# don't use trusted.fqdn because legacy facts aren't enabled
  - name: "Per-node data"                       # Human-readable name.
    path: "nodes/%{facts.networking.fqdn}.yaml" # File path, relative to datadir.
  - name: common
    path: common.yaml

The Hiera hierarchy is quite simple. We have one data/common.yaml for defaults and node specific stuff in data/nodes/. This is the recommended minimal setup. You can introduce more hierarchies depending on your infrastructure. Common values are:

  • Location (Country, Datacenter)
  • Operating System (Family/Name/Major version)
  • App environment (staging, development, production)


  - profiles::choria

profiles::base::borg_keep_monthly: 6
profiles::base::borg_keep_weekly: 12
profiles::base::borg_keep_daily: 14
profiles::base::borg_keep_within: 7
profiles::base::manage_ferm: false
  - en_US.UTF-8 UTF-8
  - en_GB.UTF-8 UTF-8

This is an example for assigning additional profiles. The YAML file contains an array, named classes. the code in the site.pp will look that up and contain every profile listed here


config_version = 'bin/config_script.sh $environment'
modulepath = site:modules:$basemodulepath

This short snippet is quite important as it manipulates the default modulepath. It allows us keep our own puppet code (custom modules, profiles) in the same git repository. Each module is a directory below site/. Alos the config_script.sh is configured here.

Actually use this

So how do we use this? I recommend:

puppet apply /etc/puppetlabs/code/environments/production/manifests/site.pp --show_diff --environment production --write-catalog-summary --summarize --strict_variables --strict error --graph

There are a lot of parameters. This basically tells Puppet to apply the site.pp. This will trigger a hiera lookup and also apply the additional profiles. The remaining parameters, except for –environment, are not required, but helpful.

  • –graph render .dot files for all resources and their dependencies to /opt/puppetlabs/puppet/cache/state/graphs/
  • –strict / –strict_variables. Handle uninitialized variables as compile error. This is helpful to ensure a clean codebase
  • –show_diff when files are updated, print a diff
  • –write-catalog-summary create /opt/puppetlabs/puppet/cache/state/*yaml with information about the apply runtime and their resources
  • –summarize print some statistics (also contains the output from config_script.sh at the bottom):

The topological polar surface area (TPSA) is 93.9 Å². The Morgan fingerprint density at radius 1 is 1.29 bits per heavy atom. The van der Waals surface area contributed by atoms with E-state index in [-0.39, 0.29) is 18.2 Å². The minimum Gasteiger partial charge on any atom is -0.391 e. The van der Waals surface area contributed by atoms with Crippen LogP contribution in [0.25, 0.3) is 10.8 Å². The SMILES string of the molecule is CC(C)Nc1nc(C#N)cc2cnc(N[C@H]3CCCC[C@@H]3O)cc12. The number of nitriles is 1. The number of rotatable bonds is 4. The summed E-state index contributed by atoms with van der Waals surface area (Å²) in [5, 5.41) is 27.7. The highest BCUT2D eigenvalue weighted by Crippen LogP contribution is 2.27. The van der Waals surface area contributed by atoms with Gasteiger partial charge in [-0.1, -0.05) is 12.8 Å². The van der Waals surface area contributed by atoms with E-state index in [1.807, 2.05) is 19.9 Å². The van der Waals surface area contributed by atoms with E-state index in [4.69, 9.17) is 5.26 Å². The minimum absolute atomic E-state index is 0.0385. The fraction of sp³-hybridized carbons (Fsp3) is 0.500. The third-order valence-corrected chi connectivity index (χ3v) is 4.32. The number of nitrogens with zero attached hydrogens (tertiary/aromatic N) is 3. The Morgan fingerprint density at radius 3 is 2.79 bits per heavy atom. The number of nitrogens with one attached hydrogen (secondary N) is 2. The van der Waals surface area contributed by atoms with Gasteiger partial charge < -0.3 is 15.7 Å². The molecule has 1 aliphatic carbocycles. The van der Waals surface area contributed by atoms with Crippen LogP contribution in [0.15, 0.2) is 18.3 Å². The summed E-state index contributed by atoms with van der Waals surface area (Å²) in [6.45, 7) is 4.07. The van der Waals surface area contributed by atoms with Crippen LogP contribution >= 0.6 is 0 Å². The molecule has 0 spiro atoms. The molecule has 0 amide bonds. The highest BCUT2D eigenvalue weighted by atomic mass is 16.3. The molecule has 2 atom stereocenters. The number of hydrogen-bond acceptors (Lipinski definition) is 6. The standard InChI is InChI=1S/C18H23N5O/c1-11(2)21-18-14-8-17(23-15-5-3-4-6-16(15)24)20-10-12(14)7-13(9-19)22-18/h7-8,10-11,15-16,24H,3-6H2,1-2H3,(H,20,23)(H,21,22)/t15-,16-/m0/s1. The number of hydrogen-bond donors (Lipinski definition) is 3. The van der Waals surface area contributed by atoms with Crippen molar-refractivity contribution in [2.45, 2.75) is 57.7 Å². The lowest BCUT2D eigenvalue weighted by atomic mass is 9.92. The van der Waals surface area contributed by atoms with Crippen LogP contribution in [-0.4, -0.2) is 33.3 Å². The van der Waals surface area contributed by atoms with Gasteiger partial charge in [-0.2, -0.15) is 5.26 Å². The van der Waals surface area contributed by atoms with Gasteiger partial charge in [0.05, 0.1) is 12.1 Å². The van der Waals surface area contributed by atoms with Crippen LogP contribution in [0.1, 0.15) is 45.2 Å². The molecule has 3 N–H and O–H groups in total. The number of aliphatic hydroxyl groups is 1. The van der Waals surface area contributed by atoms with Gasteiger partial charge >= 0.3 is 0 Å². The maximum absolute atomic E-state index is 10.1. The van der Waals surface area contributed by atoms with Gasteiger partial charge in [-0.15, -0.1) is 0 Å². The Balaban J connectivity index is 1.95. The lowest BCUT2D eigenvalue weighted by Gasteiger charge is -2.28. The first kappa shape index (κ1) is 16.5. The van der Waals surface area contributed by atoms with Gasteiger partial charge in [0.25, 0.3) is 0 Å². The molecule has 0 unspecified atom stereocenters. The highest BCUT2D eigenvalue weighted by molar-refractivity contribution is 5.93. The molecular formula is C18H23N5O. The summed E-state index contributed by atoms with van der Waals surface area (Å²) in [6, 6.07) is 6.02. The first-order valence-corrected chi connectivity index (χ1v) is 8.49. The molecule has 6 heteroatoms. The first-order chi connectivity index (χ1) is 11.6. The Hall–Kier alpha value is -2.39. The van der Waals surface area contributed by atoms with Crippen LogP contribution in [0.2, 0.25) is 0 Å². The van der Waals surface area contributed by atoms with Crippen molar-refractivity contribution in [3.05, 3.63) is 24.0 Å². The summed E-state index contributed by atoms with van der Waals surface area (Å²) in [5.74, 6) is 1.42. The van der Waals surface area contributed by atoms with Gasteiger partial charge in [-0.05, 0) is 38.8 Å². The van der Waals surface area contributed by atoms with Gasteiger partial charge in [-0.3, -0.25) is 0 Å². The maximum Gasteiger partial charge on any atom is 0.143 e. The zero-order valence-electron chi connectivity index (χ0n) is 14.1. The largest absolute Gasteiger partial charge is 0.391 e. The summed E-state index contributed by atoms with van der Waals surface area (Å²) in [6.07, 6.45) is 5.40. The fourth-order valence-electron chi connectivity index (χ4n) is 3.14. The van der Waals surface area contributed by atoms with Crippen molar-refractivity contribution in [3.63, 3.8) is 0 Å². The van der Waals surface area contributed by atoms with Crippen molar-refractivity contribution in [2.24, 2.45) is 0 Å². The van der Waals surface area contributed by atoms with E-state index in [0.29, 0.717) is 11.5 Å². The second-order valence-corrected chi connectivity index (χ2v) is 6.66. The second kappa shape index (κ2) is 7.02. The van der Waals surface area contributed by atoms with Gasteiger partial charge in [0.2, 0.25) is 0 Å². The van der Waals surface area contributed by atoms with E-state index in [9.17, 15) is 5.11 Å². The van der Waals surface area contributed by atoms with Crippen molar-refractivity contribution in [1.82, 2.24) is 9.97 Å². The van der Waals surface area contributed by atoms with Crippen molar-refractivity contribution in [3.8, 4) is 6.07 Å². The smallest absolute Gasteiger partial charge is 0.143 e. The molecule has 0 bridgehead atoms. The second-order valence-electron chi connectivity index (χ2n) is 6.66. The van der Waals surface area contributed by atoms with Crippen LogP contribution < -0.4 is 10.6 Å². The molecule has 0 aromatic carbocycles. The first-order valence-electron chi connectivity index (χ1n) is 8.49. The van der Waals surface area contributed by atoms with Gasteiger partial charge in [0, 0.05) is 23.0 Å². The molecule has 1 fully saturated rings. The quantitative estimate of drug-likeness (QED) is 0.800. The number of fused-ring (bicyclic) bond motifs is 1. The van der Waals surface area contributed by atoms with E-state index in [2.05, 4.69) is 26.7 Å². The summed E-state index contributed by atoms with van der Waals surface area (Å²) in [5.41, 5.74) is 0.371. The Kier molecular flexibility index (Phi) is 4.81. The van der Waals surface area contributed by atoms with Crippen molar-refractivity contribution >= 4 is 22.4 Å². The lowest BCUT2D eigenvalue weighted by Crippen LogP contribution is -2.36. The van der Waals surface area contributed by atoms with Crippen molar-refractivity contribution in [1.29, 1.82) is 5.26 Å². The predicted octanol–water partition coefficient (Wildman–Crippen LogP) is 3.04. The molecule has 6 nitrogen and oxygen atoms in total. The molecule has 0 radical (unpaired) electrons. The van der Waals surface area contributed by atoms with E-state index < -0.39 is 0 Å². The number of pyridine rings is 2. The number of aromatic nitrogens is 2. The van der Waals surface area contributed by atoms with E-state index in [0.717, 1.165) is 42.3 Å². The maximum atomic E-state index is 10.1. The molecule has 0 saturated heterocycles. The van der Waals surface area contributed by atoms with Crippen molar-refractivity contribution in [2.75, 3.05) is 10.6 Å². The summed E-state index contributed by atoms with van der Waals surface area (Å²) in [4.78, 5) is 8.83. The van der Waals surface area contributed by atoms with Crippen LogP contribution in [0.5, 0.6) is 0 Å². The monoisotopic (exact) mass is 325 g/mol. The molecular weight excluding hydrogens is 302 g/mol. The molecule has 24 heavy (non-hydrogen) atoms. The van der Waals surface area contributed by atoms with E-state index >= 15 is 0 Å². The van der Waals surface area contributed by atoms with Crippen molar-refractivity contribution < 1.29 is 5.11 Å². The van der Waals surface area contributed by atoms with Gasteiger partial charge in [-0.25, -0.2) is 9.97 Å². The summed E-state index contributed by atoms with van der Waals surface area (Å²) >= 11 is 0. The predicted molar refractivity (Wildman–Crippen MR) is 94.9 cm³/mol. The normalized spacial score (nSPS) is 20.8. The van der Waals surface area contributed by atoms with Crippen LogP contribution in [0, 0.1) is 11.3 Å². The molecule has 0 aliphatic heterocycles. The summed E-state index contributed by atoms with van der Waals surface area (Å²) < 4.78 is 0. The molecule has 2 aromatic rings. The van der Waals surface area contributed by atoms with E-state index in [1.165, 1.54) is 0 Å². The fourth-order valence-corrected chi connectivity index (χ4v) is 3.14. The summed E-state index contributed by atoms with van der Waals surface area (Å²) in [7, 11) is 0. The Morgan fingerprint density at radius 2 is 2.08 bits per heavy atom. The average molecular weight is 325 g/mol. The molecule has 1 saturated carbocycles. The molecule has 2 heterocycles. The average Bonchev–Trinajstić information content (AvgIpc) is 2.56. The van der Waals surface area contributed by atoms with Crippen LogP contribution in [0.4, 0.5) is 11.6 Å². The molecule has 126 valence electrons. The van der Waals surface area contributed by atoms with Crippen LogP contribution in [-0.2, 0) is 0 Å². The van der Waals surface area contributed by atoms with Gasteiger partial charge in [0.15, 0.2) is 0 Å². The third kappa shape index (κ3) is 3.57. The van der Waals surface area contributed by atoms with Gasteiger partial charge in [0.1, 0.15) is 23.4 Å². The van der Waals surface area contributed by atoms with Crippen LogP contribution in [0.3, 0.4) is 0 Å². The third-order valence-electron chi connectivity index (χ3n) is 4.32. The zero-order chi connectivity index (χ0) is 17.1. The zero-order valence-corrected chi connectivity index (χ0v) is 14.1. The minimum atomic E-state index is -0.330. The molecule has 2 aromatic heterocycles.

root@dns02 ~ # puppet apply /etc/puppetlabs/code/environments/production/manifests/site.pp --show_diff --environment production --write-catalog-summary --summarize --strict_variables --strict error --graph --noop
Notice: Compiled catalog for dns02.bastelfreak.de in environment production in 0.93 seconds
Notice: Applied catalog in 3.67 seconds
   Initial environment: production
   Converged environment: production
         Run mode: user
            Total: 743
   Concat fragment: 0.00
      Concat file: 0.00
         Schedule: 0.00
             User: 0.00
            Mount: 0.00
   Ssh authorized key: 0.00
             Exec: 0.00
             Cron: 0.00
              Pam: 0.00
      Ini setting: 0.01
         Shellvar: 0.06
           Sysctl: 0.09
          Package: 0.19
             File: 0.19
          Service: 0.28
   Config retrieval: 1.19
          Vcsrepo: 1.52
         Last run: 1641152972
   Transaction evaluation: 3.60
   Catalog application: 3.67
       Filebucket: 0.00
            Total: 3.70
           Config: 40cc184 - Tim Meusel, Mon Dec 20 15:43:45 2021 +0100 : Merge pull request #68 from bastelfreak/server
           Puppet: 7.13.1
root@dns02 ~ #


I really like this code setup because it’s easy to use and hopefully not too opinionated. I’ve used this in a few environments and it works like a charm for puppet apply setups but also for agent/server environments.

This entry was posted in General, Linux, Puppet and tagged , . Bookmark the permalink.

Leave a Reply

Your email address will not be published. Required fields are marked *

Time limit is exhausted. Please reload CAPTCHA.